Title

Computer Simulation Study of Waterborne Two-Component Polyurethane Film Formation

Author

Shihai Yang

Date of Award

2007

Degree Type

Dissertation

Degree Name

Doctor of Philosophy (PhD)

Department

Physics and Astronomy

First Advisor

Ras B. Pandey

Advisor Department

Physics and Astronomy

Abstract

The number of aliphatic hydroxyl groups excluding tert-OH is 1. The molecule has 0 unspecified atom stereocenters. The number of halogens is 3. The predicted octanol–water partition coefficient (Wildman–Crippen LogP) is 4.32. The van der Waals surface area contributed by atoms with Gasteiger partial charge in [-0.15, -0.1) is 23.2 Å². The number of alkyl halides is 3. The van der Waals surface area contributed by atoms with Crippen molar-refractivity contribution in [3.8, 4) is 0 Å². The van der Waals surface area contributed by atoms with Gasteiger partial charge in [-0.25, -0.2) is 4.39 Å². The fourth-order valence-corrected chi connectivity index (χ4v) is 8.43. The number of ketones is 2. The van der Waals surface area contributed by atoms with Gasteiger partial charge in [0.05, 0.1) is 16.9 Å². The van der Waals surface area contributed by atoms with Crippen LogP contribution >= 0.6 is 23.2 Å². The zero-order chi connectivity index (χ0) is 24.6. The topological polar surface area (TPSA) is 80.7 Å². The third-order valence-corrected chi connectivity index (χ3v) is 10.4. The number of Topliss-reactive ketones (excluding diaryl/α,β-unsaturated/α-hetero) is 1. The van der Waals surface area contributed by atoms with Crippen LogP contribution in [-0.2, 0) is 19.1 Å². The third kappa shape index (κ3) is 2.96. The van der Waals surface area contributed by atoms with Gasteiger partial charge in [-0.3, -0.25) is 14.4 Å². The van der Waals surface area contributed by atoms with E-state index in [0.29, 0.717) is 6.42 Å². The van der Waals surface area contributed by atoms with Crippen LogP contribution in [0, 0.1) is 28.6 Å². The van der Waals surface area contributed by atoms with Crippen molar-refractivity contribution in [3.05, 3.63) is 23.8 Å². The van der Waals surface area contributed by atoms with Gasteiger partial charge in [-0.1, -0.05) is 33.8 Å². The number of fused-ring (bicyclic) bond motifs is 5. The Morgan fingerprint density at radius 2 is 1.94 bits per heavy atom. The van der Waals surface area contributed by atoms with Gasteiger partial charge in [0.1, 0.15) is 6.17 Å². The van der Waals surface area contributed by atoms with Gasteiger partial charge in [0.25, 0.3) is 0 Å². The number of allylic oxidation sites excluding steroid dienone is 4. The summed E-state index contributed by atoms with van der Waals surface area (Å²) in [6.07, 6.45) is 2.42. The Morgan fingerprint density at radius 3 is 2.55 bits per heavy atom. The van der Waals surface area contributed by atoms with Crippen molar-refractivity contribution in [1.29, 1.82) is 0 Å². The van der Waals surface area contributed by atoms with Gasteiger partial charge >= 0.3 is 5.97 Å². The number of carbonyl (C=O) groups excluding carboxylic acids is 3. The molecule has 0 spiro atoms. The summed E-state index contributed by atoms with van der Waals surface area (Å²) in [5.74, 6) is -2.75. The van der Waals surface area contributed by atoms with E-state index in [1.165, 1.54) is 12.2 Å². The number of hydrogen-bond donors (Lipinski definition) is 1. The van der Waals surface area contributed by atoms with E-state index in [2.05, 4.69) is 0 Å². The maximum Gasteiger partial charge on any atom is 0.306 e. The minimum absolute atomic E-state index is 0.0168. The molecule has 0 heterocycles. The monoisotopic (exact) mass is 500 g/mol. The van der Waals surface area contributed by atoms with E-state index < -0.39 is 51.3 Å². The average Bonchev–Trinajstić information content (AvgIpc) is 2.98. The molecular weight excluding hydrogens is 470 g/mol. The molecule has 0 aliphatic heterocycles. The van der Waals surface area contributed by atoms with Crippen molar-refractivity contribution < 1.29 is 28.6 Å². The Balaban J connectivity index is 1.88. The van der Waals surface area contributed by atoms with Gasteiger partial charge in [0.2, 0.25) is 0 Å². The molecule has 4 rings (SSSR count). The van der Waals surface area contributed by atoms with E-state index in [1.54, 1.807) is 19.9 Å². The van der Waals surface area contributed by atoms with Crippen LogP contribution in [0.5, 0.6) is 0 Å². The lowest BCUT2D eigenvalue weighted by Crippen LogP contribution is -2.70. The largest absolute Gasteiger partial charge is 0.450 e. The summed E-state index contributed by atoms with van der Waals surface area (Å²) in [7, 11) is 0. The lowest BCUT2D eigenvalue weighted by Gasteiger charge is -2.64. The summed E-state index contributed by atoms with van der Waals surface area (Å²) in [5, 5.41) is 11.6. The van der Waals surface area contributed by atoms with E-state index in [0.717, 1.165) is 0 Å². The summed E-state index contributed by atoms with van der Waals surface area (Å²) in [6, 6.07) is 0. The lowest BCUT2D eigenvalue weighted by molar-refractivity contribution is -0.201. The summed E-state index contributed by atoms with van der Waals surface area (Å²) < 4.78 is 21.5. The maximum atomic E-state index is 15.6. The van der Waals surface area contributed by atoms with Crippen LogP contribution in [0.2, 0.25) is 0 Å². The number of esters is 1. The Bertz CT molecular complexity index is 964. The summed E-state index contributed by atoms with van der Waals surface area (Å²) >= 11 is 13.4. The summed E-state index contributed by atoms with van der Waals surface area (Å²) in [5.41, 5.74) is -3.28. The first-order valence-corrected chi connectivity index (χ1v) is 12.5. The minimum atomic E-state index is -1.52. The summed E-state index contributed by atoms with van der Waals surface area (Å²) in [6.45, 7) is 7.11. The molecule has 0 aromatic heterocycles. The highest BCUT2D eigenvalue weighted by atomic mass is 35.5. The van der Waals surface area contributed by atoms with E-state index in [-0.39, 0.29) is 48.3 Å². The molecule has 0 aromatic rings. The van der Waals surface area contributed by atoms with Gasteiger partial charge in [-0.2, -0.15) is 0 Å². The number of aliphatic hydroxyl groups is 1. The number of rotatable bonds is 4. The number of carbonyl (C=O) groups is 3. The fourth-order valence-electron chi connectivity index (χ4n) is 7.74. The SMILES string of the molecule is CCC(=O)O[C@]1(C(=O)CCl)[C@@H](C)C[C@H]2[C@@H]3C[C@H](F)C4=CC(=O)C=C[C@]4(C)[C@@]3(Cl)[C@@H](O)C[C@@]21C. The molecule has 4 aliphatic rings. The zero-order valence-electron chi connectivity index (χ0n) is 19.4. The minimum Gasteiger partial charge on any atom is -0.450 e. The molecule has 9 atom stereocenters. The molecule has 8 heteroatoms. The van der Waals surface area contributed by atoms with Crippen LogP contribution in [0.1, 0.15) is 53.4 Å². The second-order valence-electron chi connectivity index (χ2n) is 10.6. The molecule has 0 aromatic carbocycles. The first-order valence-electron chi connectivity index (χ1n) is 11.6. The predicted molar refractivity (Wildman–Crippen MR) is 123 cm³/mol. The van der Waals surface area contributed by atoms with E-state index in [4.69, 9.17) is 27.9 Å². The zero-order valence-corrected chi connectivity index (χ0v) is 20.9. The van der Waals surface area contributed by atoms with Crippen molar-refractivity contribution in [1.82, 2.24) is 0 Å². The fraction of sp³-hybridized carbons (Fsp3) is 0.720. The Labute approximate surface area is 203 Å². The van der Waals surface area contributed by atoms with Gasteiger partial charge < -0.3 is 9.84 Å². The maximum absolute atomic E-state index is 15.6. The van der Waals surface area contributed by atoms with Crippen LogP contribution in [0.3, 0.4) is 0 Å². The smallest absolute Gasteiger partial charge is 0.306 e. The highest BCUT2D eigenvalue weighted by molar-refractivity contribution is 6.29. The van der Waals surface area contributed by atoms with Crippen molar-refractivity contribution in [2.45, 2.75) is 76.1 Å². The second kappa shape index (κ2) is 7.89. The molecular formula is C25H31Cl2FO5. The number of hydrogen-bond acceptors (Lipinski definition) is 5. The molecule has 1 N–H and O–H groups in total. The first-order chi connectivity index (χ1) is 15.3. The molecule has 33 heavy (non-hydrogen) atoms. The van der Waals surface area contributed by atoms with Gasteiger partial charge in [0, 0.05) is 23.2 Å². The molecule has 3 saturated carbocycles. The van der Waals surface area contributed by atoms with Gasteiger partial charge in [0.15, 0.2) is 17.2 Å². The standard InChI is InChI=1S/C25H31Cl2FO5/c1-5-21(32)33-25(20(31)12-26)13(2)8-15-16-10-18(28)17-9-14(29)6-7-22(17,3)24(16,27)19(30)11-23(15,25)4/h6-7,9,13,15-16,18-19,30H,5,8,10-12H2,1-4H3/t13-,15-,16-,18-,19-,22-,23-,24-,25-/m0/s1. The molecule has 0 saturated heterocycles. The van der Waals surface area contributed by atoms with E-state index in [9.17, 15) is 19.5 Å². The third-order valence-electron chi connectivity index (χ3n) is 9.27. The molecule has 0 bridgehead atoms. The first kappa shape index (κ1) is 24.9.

In this thesis, a coarse-grained computer simulation model is presented to study the film growth and macroscopic morphological feature (film thickness, surface roughness and longitudinal constituent density profile) in a multi-component polymer system. The mixture consists of reactive hydrophobic ( H ) and polar groups (P ) in a reactive aqueous solvent ( A ) which is also allowed to evaporate. Characteristics of each component such as hydrophobic and polar interactions, molecular weights, and specific functionality for the covalent bonding are used to describe the waterborne two-component polyurethane (WB 2K-PUR) film growth as an example. Systematic approach is employed to study the film growth step by step starting from the mixture of its basic ingradients. Attempts are made to capture such realistic features as perceived reaction kinetics and polymerization mechanism in the model. Constituents move stochastically via the Metropolis algorithm to explore thermo-dynamic equilibration while the kinetic reactions are incorporated through flexible covalent bonding (Bond Fluctuation Model) which may arrest the growth before reaching equilibrium. Film thickness grows and its interface evolves and equilibrates as the simulation continues. Power-law dependence is found for the initial growth of film thickness ( h ) and surface roughness (W ) with time (t ), i.e., h ∝ tγ , W ∝ tβ , with all simulations. In addition to the study of film evolution and surface morphlogy, constituent density profiles along the longitudinal direction are also investigated to develop a deep understanding of film infra-structure as well as to track the post-reaction product distribution. Effects of parameters such as temperature, relative humidity (initial water concentration), stoichiometry (NCO:OH ratio) and reaction rate are examined specifically in these simulations. Qualitative agreements with laboratory observations are found with our simulation results.